Four nights of live music, curated by Cardiff's grassroots music venues, will take place at Castell Caerdydd over the August bank holiday weekend, as part of a Cyngor Caerdydd to "support live music and put culture at the heart of the city's recovery from Covid-19".
Three acts will perform each night, and independent venues Clwb Ifor Bach, Porters, Fuel, and The Moon, will curate the music, sell the tickets, retain all ticket income, and pay the musicians involved, which Cyngor Caerdydd says will provide "much needed support for an industry that has been hit hard by the strict public health guidelines needed to control the spread of Covid-19".
Starting on Friday August 27, the opening night of music programmed by Clwb Ifor Bach, will feature local bands Panic Shack, Buzzard Buzzard Buzzard and the Bug Club.
Porters will programme Saturday night, presenting Yasmine & the Euphoria, Year of the Dog and more.
Fuel will host Sunday night, with their line-up including Those Damn Crows, Cardinal Black, and Scarlet Rebels.
The Moon will bring the Bank Holiday weekend to a close on Monday with Afro Cluster, celebrating the launch of their new album, The Allergies (DJ set), Niques, DJ Trishna Jaikara, plus host Prendy.
Tickets and more information will be available on the individual venue websites or social media from Wednesday July 28, including details of the acts added to those listed above.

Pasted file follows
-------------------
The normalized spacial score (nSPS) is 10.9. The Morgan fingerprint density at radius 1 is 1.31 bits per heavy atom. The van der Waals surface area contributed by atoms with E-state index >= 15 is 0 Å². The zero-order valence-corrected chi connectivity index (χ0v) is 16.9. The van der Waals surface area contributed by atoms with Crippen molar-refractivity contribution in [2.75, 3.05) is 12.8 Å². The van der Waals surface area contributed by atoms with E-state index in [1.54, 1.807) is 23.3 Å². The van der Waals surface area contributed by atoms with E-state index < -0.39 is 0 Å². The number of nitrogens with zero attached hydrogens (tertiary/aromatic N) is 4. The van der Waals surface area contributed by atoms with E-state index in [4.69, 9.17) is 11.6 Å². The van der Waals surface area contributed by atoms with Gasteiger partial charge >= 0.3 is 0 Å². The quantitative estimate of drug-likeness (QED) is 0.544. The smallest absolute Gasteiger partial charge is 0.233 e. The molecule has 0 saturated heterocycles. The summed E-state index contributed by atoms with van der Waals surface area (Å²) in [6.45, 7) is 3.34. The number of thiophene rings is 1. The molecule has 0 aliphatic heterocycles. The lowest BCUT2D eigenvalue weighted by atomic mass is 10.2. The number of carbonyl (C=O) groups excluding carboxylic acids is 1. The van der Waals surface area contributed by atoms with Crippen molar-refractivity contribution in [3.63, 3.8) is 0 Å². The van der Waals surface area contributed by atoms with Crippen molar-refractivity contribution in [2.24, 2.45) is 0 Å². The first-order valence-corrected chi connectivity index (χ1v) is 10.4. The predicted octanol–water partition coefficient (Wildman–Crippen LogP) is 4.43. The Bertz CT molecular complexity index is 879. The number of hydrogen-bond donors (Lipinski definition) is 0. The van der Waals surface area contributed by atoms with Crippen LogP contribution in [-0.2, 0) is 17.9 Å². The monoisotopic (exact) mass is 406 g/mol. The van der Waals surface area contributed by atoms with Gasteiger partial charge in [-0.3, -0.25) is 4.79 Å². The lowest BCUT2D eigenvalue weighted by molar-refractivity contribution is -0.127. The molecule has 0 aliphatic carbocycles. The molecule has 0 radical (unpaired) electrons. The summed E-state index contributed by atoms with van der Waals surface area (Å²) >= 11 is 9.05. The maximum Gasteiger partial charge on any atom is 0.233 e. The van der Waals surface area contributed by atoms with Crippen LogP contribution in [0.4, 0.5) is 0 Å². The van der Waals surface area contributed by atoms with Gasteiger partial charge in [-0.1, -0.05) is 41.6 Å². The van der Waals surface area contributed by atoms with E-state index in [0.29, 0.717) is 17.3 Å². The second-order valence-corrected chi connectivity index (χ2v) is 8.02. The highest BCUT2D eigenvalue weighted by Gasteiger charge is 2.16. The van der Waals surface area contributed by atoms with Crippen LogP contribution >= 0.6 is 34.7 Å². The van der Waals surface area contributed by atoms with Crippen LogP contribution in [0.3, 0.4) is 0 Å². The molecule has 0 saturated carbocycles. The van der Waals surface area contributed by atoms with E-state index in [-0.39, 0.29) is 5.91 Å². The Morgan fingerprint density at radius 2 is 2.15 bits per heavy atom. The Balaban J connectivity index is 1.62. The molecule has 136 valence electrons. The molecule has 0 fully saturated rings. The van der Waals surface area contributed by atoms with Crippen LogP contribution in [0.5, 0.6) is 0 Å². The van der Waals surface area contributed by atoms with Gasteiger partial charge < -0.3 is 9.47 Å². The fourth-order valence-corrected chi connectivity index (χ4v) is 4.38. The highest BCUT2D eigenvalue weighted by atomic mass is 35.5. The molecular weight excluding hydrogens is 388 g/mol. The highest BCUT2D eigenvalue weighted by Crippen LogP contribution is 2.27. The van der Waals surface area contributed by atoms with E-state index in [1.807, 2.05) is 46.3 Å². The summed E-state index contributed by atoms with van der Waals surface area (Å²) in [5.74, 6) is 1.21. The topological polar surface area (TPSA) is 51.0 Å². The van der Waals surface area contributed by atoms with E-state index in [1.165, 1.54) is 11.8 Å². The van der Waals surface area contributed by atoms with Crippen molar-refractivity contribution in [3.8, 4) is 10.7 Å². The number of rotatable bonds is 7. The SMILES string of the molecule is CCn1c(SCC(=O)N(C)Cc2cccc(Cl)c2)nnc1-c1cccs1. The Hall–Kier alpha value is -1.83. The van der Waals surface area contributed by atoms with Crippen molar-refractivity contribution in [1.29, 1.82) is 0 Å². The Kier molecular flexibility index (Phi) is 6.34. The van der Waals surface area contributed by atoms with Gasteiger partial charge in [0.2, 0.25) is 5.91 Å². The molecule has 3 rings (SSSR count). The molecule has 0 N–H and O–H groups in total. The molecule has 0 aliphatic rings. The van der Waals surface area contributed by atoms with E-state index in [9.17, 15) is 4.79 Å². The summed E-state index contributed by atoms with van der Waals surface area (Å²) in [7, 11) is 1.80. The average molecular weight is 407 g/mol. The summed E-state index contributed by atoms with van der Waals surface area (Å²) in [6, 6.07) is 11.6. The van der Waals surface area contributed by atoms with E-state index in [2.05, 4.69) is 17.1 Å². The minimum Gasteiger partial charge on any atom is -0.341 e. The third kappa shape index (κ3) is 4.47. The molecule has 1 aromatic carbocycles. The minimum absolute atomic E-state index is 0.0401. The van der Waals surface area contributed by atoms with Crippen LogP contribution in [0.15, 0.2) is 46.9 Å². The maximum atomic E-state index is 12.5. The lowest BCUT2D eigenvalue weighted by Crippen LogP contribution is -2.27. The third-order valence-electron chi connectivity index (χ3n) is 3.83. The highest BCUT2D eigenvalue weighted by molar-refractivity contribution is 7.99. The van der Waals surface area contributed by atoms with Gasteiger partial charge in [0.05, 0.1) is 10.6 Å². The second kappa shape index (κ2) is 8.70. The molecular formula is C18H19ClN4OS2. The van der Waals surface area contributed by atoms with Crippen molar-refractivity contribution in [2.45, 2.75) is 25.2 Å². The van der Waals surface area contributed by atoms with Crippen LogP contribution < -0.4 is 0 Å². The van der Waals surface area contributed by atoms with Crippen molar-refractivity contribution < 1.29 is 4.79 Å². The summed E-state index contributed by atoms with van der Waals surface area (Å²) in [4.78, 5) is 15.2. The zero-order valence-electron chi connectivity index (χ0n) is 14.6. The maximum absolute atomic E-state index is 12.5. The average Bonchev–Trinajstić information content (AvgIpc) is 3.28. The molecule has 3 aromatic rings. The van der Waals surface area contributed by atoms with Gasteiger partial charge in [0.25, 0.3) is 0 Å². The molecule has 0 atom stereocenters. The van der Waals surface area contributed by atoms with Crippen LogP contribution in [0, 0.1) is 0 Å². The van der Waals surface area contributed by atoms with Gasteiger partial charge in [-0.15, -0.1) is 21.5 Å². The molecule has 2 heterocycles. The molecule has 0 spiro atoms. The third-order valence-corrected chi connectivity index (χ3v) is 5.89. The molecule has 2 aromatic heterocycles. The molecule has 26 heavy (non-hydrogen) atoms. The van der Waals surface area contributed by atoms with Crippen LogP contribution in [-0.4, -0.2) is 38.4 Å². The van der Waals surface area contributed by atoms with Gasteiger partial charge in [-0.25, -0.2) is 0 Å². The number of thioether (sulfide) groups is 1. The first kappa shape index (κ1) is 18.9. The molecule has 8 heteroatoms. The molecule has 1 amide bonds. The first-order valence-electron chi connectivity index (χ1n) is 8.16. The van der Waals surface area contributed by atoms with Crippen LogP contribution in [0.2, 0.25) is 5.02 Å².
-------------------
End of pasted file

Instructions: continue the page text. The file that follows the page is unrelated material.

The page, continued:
The events will offer both seating and standing areas for the gig-goers to choose from.
As a condition of entry all attendees will be required to present a negative Lateral Flow Test (taken within the previous 24 hours). Photo ID and track and trace information will also be required.
Leader of Cardiff Council, and Chair of Cardiff Music Board, Cllr Huw Thomas, said: "Live music venues and musicians have had to deal with huge challenges throughout the course of the pandemic. Even now, as restrictions are relaxed, some challenges remain, but our hope is that by staging this series of events at the Castle, we can support the industry and the people who work in it, and importantly, bring some joy back to the city.
"The last 17 months have been a time when music has perhaps been needed more than ever, so it's been particularly poignant not to be able to see it performed live in public. I've said before that music is a national utility for the soul that requires investment, but it's more than that, it's one of the things that make life worth living.
"We want music and culture to be at the heart of Cardiff's recovery from Covid-19 and I'm delighted that we can now start making that happen, with four nights of live music celebrating the talent and diversity of Cardiff's music scene."